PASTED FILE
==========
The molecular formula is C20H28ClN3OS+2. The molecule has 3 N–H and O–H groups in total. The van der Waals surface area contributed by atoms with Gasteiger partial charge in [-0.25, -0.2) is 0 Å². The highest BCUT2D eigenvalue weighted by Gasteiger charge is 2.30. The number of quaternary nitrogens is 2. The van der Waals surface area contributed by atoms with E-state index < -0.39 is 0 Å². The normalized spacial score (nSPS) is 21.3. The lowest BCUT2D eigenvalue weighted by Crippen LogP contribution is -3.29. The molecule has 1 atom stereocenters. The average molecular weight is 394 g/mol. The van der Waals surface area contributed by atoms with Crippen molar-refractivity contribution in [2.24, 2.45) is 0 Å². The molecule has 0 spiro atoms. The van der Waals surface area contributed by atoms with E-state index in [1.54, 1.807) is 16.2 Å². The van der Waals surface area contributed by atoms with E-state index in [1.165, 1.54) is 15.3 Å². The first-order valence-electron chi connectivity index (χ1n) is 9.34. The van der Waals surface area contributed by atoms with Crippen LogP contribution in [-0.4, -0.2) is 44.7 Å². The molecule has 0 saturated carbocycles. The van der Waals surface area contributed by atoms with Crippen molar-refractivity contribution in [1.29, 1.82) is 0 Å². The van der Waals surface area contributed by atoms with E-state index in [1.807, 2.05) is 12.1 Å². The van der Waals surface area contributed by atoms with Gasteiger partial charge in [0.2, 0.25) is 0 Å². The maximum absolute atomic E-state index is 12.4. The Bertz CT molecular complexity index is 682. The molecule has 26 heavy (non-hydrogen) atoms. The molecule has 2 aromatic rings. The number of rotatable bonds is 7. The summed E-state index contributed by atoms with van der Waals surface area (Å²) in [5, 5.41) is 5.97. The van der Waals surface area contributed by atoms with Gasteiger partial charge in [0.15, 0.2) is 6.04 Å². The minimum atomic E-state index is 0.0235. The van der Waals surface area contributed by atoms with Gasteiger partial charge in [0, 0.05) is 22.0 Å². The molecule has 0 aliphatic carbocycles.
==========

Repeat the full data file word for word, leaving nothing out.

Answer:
The molecular formula is C20H28ClN3OS+2. The molecule has 3 N–H and O–H groups in total. The van der Waals surface area contributed by atoms with Gasteiger partial charge in [-0.25, -0.2) is 0 Å². The highest BCUT2D eigenvalue weighted by Gasteiger charge is 2.30. The number of quaternary nitrogens is 2. The van der Waals surface area contributed by atoms with E-state index < -0.39 is 0 Å². The normalized spacial score (nSPS) is 21.3. The lowest BCUT2D eigenvalue weighted by Crippen LogP contribution is -3.29. The molecule has 1 atom stereocenters. The average molecular weight is 394 g/mol. The van der Waals surface area contributed by atoms with Crippen molar-refractivity contribution in [2.24, 2.45) is 0 Å². The molecule has 0 spiro atoms. The van der Waals surface area contributed by atoms with E-state index in [1.54, 1.807) is 16.2 Å². The van der Waals surface area contributed by atoms with E-state index in [1.165, 1.54) is 15.3 Å². The first-order valence-electron chi connectivity index (χ1n) is 9.34. The van der Waals surface area contributed by atoms with Crippen LogP contribution in [-0.4, -0.2) is 44.7 Å². The molecule has 0 saturated carbocycles. The van der Waals surface area contributed by atoms with Crippen molar-refractivity contribution in [1.29, 1.82) is 0 Å². The van der Waals surface area contributed by atoms with E-state index in [1.807, 2.05) is 12.1 Å². The van der Waals surface area contributed by atoms with Gasteiger partial charge in [0.2, 0.25) is 0 Å². The maximum absolute atomic E-state index is 12.4. The Bertz CT molecular complexity index is 682. The molecule has 26 heavy (non-hydrogen) atoms. The molecule has 2 aromatic rings. The number of rotatable bonds is 7. The summed E-state index contributed by atoms with van der Waals surface area (Å²) in [5, 5.41) is 5.97. The van der Waals surface area contributed by atoms with Gasteiger partial charge in [0.15, 0.2) is 6.04 Å². The minimum atomic E-state index is 0.0235. The van der Waals surface area contributed by atoms with Gasteiger partial charge in [0, 0.05) is 22.0 Å². The molecule has 0 aliphatic carbocycles.